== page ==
nos-trum. pronunciation: \nos'-trum\. noun. Etymology: Latin, neuter of noster our, ours.
1. a medicine of secret composition recommended by its preparer but usually without scientific proof of its effectiveness.
2. a usually questionable remedy or scheme.
See here for more discussion.

Saturday, April 24, 2010

Medical Quote Of The Day

 
Jean Martin Charcot is considered the father of modern neurology, and was the first to explore hypnosis and the diagnosis of hysteria.  Freud was a student of Charcot.  The image shows him demonstrating hypnosis.

[For extra credit, have you ever had a doctor scrape the bottom of your feet with the percussion hammer?  This elicits a reflex, which, if abnormal, is called Babinski's sign.  The guy holding up the woman in the picture is Joseph Babinski.]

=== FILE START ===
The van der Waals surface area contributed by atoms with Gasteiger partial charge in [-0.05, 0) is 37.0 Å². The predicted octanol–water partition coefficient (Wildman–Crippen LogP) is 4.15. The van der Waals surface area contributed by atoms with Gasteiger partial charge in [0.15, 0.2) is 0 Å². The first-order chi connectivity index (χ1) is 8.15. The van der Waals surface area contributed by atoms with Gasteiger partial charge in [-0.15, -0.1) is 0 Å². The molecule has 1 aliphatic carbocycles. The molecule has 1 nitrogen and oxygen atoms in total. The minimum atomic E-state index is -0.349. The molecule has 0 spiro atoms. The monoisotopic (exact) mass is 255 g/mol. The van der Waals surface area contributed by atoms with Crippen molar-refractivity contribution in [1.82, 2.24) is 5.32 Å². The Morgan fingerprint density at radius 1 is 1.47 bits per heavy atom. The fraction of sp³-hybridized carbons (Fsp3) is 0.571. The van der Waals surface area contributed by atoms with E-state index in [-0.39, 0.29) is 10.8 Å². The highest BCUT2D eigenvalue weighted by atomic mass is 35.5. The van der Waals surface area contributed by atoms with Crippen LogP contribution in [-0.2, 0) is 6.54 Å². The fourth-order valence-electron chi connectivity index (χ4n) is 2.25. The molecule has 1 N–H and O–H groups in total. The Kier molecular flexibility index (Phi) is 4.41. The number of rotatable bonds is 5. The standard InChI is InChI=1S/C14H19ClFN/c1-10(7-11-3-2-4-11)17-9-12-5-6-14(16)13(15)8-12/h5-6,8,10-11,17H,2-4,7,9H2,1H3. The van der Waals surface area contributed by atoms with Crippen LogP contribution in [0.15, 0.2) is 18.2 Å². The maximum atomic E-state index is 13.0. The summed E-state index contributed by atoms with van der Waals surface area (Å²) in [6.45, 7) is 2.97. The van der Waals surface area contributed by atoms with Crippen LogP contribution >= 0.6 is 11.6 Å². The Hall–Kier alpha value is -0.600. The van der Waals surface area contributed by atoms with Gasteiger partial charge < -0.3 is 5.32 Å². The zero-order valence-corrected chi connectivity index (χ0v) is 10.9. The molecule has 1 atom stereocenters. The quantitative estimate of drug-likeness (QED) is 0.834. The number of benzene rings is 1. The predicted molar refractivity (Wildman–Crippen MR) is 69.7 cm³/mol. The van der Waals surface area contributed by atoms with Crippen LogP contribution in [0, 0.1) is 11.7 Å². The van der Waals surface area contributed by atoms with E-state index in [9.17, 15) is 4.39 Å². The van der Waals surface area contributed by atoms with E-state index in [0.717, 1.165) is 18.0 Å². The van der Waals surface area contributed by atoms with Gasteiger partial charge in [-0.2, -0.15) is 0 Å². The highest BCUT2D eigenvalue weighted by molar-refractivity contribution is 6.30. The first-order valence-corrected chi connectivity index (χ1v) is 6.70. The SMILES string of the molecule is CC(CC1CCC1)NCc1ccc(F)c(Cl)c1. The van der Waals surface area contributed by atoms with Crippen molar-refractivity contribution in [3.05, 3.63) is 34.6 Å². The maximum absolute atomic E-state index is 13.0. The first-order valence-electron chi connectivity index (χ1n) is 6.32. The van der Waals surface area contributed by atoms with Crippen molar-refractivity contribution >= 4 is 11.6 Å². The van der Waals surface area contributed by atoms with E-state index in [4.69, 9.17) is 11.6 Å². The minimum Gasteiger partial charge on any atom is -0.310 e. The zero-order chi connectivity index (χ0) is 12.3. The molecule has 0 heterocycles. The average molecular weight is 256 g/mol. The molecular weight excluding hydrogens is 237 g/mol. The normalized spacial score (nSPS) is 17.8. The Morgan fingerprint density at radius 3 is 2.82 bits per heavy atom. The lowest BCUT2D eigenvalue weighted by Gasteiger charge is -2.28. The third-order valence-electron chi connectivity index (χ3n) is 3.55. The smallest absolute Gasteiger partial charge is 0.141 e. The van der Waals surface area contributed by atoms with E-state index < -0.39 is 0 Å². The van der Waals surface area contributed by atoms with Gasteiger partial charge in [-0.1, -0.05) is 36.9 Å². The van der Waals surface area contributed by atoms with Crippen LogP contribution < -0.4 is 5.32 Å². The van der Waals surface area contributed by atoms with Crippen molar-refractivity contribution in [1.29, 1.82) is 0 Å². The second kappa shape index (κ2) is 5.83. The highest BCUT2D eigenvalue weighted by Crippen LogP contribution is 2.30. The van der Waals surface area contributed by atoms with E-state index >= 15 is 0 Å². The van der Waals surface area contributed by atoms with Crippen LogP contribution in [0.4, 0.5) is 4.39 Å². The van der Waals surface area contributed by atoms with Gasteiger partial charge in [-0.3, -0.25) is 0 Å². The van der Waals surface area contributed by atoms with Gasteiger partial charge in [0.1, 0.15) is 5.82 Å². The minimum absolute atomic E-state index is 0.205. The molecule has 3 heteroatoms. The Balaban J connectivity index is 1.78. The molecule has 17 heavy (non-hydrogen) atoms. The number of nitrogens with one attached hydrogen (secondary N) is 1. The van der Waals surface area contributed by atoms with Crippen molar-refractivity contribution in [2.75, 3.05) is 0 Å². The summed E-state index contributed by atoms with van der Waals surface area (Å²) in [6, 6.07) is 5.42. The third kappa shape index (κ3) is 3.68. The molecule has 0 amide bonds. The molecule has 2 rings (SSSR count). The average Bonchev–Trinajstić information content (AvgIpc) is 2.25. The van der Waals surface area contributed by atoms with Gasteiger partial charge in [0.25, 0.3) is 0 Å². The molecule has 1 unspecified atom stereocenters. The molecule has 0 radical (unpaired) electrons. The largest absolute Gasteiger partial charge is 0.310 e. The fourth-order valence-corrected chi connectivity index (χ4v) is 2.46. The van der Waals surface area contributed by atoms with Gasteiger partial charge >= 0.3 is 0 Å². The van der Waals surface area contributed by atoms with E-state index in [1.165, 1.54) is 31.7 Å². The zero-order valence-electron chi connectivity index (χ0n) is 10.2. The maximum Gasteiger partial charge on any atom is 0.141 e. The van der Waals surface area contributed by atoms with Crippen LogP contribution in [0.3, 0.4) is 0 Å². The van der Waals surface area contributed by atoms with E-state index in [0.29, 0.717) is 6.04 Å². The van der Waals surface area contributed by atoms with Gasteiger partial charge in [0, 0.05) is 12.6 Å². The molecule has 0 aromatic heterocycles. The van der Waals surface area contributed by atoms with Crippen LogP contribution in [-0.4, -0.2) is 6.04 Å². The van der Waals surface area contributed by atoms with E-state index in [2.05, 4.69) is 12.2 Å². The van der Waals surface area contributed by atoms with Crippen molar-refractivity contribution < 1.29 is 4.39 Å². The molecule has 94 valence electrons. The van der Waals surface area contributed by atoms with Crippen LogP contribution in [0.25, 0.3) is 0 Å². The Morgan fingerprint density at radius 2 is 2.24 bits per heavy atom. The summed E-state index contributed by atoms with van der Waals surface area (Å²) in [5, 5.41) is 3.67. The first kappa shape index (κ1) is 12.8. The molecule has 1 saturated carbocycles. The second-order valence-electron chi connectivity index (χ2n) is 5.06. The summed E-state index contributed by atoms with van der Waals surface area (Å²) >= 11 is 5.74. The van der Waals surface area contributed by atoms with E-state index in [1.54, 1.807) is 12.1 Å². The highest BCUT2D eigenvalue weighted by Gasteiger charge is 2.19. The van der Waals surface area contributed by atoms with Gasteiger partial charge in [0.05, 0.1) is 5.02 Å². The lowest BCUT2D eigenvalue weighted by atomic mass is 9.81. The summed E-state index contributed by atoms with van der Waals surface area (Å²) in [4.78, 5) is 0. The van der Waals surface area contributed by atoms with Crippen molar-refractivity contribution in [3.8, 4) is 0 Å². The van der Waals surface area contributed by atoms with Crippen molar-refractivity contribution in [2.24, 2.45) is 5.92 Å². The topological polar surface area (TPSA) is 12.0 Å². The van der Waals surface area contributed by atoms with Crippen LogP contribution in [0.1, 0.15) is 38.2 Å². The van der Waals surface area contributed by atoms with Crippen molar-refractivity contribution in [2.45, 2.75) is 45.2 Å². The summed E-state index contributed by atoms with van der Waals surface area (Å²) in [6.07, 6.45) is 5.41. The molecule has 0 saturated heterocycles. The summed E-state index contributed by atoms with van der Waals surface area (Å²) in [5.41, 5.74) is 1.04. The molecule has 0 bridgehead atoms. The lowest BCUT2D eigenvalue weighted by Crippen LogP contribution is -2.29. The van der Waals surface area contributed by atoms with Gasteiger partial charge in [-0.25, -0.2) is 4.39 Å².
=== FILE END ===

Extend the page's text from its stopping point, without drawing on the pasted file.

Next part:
In the quotation below, Charcot is using the word "nervous" in the old sense of a patient with a neurological or mental illness.
"In dealing with a nervous patient, you should regard the malady before you merely as an episode.  Thus, in a case of chorea, it is only necessary to inquire how long it has existed.  The condition of the patient is only an accident in the history of the disease, just as each of us is only an accident in the history of humanity."
--De l'expectation en medecine, Jean Martin Charcot [1825-1893]
 
 

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